BACKGROUND OF THE INVENTION
This application is a continuation of U.S. patent application Ser. No. 10/754,227 filed Jan. 9, 2004, of Whitaker et al., entitled SECURE SEGREGATION OF DATA OF TWO OR MORE DOMAINS OR TRUST REALMS TRANSMITTED THROUGH A COMMON DATA CHANNEL, which is a continuation of U.S. application Ser. No. 09/443,159 of Whitaker et al., filed Nov. 18, 1999, now U.S. Pat. Ser. No. 6,684,253 which are incorporated herein in their entirety by this reference.
The present invention relates to segregation of data transmitted through a channel, and more particularly to segregation of data of two or more domains or trust realms transmitted through a common data channel. Even more particularly, the present invention relates to secure segregation of data of two or more domains or trust realms transmitted through a common data channel, without encryption.
Maintaining security within a distributed computer system or network has historically been a problem. Security in such systems has several aspects, including: (1) authentication of the identities of users and systems involved in a communication, (2) secure transmission of information, and (3) requiring the system and user, which receive secure communications, to follow predefined protocols so as to preserve the confidentiality of the transmitted information. Of these, the second is the focus of the attention of the present invention, and particularly the segregation or separation of information transmitted through a common data channel into at least two separate domains or trust realms.
In many military computer systems, security is ensured by verifying that all the computer hardware, including communications lines used to interconnect computers, is physically secure. As a result, physical security of the communications channels between components of such systems is generally considered secure. However, data traveling through such systems, even though physically secure, is to be distributed only to those users belonging to particular domains or trust realms. Transmission of data between trust realms is undesirable and represents a breach of security.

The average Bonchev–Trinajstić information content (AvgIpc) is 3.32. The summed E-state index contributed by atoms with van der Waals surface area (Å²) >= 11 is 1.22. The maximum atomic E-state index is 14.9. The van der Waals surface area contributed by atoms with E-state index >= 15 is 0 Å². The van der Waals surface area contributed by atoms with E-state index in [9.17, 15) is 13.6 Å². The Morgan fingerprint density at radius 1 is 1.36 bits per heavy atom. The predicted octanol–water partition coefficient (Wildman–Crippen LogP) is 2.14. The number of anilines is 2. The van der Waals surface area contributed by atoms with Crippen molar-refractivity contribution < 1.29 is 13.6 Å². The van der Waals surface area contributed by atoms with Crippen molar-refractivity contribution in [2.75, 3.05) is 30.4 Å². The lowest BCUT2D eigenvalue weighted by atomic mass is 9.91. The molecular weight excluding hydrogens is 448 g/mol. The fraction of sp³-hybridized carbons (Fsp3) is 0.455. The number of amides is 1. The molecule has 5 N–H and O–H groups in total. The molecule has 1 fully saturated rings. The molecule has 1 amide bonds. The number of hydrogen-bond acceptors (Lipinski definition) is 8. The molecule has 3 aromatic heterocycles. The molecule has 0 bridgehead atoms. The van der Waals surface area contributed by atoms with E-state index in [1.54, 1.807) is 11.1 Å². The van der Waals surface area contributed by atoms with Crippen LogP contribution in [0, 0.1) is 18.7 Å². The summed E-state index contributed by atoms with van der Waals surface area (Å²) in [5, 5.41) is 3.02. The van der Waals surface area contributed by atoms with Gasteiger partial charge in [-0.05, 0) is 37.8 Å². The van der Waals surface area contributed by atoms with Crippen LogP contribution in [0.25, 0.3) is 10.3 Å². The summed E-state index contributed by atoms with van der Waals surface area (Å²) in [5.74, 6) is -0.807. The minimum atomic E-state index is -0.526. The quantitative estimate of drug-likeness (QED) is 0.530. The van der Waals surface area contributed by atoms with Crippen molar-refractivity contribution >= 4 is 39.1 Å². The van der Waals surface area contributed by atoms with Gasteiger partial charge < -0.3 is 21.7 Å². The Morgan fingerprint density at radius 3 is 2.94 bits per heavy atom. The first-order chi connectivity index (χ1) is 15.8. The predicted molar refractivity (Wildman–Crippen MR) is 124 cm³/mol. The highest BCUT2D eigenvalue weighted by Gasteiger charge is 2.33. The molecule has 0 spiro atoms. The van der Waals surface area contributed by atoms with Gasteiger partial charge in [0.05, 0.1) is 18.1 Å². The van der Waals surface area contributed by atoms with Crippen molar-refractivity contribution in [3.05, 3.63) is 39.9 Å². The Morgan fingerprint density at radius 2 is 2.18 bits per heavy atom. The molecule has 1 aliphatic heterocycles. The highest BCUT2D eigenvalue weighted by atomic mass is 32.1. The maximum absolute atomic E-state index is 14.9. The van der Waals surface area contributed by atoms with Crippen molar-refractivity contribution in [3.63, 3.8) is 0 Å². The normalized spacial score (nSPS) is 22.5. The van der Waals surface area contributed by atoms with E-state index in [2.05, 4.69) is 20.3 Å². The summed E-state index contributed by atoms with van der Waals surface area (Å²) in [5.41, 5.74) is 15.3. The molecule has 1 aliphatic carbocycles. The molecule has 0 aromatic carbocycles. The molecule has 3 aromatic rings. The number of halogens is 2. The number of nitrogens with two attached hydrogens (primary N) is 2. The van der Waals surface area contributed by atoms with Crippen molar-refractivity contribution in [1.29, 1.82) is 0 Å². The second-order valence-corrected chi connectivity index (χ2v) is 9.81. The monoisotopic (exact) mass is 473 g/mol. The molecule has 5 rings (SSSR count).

Both military and commercial computer systems use the concept of “levels” of security. A number of distinct security levels (domains or trust realms) are needed in many systems because some information is more confidential than other information, and each set of confidential information has an associated set of authorized recipients. Each set of confidential information must therefore be kept separate from other sets of confidential information.
Secure communications require that the computer operating system and network support segregation of information traveling from one user's terminal to other user terminals in a particular domain.
The present invention helps to provide secure communications between systems by providing a mechanism for ensuring that communications occur within “domains” or “trust realms” of systems, and by authenticating the systems, which are participating in a communication as members of particular domains or trust realms.
- SUMMARY OF THE INVENTION
The present invention advantageously addresses the above and other needs.
The present invention advantageously addresses the needs above, as well as other needs by providing an approach for segregation of data transmitted through a channel, and more particularly to segregation of data of two or more domains or trust realms transmitted through a common data channel.
BRIEF DESCRIPTION OF THE DRAWINGS